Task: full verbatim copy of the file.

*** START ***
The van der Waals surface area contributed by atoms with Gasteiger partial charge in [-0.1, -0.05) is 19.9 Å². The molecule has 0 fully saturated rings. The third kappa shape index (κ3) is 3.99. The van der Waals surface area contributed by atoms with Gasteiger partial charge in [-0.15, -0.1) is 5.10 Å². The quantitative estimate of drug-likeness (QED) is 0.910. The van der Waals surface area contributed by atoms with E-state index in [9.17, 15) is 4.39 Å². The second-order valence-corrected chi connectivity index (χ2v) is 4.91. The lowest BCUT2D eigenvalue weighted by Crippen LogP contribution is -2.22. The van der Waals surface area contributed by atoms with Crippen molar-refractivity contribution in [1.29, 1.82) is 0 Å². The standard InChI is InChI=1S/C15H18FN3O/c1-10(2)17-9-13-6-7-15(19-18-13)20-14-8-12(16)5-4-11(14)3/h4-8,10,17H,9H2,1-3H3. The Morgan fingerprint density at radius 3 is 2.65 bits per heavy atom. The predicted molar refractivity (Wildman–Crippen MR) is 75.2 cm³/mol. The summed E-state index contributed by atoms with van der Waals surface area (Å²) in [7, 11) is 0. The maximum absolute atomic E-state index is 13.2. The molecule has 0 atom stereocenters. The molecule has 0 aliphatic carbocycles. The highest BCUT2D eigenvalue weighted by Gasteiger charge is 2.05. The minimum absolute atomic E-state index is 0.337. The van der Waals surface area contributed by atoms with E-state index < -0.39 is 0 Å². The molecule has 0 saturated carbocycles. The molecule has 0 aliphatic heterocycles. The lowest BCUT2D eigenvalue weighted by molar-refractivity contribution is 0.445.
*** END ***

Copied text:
The van der Waals surface area contributed by atoms with Gasteiger partial charge in [-0.1, -0.05) is 19.9 Å². The molecule has 0 fully saturated rings. The third kappa shape index (κ3) is 3.99. The van der Waals surface area contributed by atoms with Gasteiger partial charge in [-0.15, -0.1) is 5.10 Å². The quantitative estimate of drug-likeness (QED) is 0.910. The van der Waals surface area contributed by atoms with E-state index in [9.17, 15) is 4.39 Å². The second-order valence-corrected chi connectivity index (χ2v) is 4.91. The lowest BCUT2D eigenvalue weighted by Crippen LogP contribution is -2.22. The van der Waals surface area contributed by atoms with Crippen molar-refractivity contribution in [1.29, 1.82) is 0 Å². The standard InChI is InChI=1S/C15H18FN3O/c1-10(2)17-9-13-6-7-15(19-18-13)20-14-8-12(16)5-4-11(14)3/h4-8,10,17H,9H2,1-3H3. The Morgan fingerprint density at radius 3 is 2.65 bits per heavy atom. The predicted molar refractivity (Wildman–Crippen MR) is 75.2 cm³/mol. The summed E-state index contributed by atoms with van der Waals surface area (Å²) in [7, 11) is 0. The maximum absolute atomic E-state index is 13.2. The molecule has 0 atom stereocenters. The molecule has 0 aliphatic carbocycles. The highest BCUT2D eigenvalue weighted by Gasteiger charge is 2.05. The minimum absolute atomic E-state index is 0.337. The van der Waals surface area contributed by atoms with E-state index < -0.39 is 0 Å². The molecule has 0 saturated carbocycles. The molecule has 0 aliphatic heterocycles. The lowest BCUT2D eigenvalue weighted by molar-refractivity contribution is 0.445.